At least 12 people are dead and dozens injured after a massive fire rapidly tore through a 24-story apartment building in west London in the early hours of Wednesday, police said.
All 24 floors of Grenfell Tower in North Kensington were swiftly engulfed, trapping residents in their homes and reportedly forcing some to jump to escape the flames. London's fire chief, Dany Cotton, said the blaze was "unprecedented" in her 29 years of service.
Residents had reported concerns about fire safety in recent years, and questions were raised about whether a recent refurbishment of the building, in which exterior cladding was installed, contributed to the rapid spread of the fire.
Around 200 firefighters, 40 fire trucks and 20 ambulance crews were at the scene at the height of the blaze.
"Sadly I can confirm there are now 12 people that have died that we know of. This is going to be a long and complex recovery operation and I do anticipate that the number of fatalities will sadly increase beyond those 12," London Metropolitan Police Commander Stuart Cundy told reporters in the early evening.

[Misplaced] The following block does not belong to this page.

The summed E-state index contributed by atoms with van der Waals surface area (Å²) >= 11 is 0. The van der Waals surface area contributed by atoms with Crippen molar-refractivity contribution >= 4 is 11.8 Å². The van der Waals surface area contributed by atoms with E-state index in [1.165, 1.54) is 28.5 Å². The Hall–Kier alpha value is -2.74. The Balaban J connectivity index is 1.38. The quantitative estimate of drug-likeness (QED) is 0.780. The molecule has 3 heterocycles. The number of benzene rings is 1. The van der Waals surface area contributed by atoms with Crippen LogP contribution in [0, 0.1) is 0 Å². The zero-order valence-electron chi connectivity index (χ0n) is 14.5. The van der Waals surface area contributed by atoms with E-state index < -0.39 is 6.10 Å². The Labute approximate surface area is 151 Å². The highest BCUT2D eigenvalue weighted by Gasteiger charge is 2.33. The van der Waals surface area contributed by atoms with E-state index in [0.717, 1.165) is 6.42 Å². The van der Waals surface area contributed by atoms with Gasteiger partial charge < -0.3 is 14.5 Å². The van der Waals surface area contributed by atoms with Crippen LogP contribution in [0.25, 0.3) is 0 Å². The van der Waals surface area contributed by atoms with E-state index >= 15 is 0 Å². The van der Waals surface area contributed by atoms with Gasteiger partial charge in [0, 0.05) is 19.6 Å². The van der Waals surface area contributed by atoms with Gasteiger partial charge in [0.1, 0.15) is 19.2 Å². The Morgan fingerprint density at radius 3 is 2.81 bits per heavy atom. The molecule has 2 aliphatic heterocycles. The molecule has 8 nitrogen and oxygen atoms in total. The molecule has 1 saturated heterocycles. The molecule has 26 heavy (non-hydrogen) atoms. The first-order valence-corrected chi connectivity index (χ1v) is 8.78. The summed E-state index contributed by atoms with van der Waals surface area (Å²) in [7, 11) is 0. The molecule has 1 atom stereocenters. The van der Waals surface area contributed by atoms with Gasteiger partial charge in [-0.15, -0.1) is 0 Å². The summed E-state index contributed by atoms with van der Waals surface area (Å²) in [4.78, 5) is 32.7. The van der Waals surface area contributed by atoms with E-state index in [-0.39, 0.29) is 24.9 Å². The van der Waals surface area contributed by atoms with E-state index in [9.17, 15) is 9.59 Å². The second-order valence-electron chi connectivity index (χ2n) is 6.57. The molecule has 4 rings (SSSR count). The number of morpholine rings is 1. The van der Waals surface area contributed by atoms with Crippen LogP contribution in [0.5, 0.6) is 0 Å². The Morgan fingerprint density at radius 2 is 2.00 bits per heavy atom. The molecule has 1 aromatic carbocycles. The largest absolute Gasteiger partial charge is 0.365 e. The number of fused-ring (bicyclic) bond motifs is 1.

"I don't anticipate there will be further survivors."
The London Fire Brigade said it had rescued 65 people from the building and had now reached all 24 floors, though firefighters were yet to extinguish small flames in hard to reach pockets. It is unclear how many people are still unaccounted for.
Witnesses described people leaping from the building and of trapped children banging on windows as the fire broke out at around 1 a.m. local time, while people slept.
A website run by the "Grenfell Action Group" said residents of the tower had expressed concerns over the safety of the building, specifically pointing to fire risks. Fire chiefs said it was too early to speculate on the cause of the blaze